The DETERMINATION of serum lactic dehydrogenase (LDH) activity is used in the diagnosis of a wide variety of conditions such as myocardial infarction,1 pulmonary embolism,2 hepatobiliary diseases,3 musculoskeletal disorders,4 certain neoplasms,5 and a variety of hematological diseases.6 Hence, to a considerable degree, this enzyme lacks specificity as a diagnostic aid. The separation of LDH into its component isoenzymes represents an attempt to improve its specificity.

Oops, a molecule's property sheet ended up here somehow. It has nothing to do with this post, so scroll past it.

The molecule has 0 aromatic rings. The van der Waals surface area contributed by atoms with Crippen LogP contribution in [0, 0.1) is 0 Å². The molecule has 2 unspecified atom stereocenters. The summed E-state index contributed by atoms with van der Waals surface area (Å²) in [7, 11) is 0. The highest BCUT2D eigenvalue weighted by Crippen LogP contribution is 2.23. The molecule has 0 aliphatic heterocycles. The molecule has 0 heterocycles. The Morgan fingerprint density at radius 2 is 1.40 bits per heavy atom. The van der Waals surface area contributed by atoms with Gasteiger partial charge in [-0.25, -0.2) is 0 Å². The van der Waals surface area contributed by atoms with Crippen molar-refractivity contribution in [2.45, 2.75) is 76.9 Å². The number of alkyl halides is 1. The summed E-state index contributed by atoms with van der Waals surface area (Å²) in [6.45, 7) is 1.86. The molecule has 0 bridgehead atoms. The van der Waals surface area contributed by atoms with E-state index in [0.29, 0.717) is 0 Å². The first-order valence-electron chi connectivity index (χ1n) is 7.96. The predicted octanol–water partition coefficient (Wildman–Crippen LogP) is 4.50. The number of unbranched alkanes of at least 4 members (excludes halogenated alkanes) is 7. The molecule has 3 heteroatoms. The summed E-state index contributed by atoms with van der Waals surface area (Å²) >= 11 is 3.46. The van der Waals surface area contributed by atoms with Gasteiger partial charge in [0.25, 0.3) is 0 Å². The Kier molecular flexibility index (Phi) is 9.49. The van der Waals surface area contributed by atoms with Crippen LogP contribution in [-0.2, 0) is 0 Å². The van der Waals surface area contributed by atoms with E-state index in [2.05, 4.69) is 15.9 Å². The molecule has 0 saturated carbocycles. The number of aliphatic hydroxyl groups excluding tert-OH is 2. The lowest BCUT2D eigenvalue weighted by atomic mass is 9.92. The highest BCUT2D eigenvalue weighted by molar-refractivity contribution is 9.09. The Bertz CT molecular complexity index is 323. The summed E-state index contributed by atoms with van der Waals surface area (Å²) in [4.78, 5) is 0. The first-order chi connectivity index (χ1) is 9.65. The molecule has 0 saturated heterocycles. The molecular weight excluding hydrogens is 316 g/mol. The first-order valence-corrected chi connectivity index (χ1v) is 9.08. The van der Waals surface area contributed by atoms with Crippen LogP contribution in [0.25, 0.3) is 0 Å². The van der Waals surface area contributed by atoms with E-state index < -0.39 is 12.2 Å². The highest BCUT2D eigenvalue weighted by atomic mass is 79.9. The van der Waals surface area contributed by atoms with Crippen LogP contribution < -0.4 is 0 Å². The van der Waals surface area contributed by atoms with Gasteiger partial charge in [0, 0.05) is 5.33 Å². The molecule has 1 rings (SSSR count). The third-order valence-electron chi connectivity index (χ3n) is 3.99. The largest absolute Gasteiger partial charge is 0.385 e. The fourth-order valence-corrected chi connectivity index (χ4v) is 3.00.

Lactic dehydrogenase in man consists of five heterogenous isoenzymes. Lactic dehydrogenase 1, the electrophoretically slowest isoenzyme, is present in largest concentration in liver and skeletal muscle, while LDH 5, the electrophoretically fastest isoenzyme, is found in largest concentration in heart muscle and erythrocytes. Lactic dehydrogenase 2, 3, and 4 are distributed widely and in varying amounts in reticuloendothelial, lung, heart, and other tissues.7 It has been assumed that serum LDH isoenzyme activity in disease states reflects, at least in part, the isoenzyme activity of tissue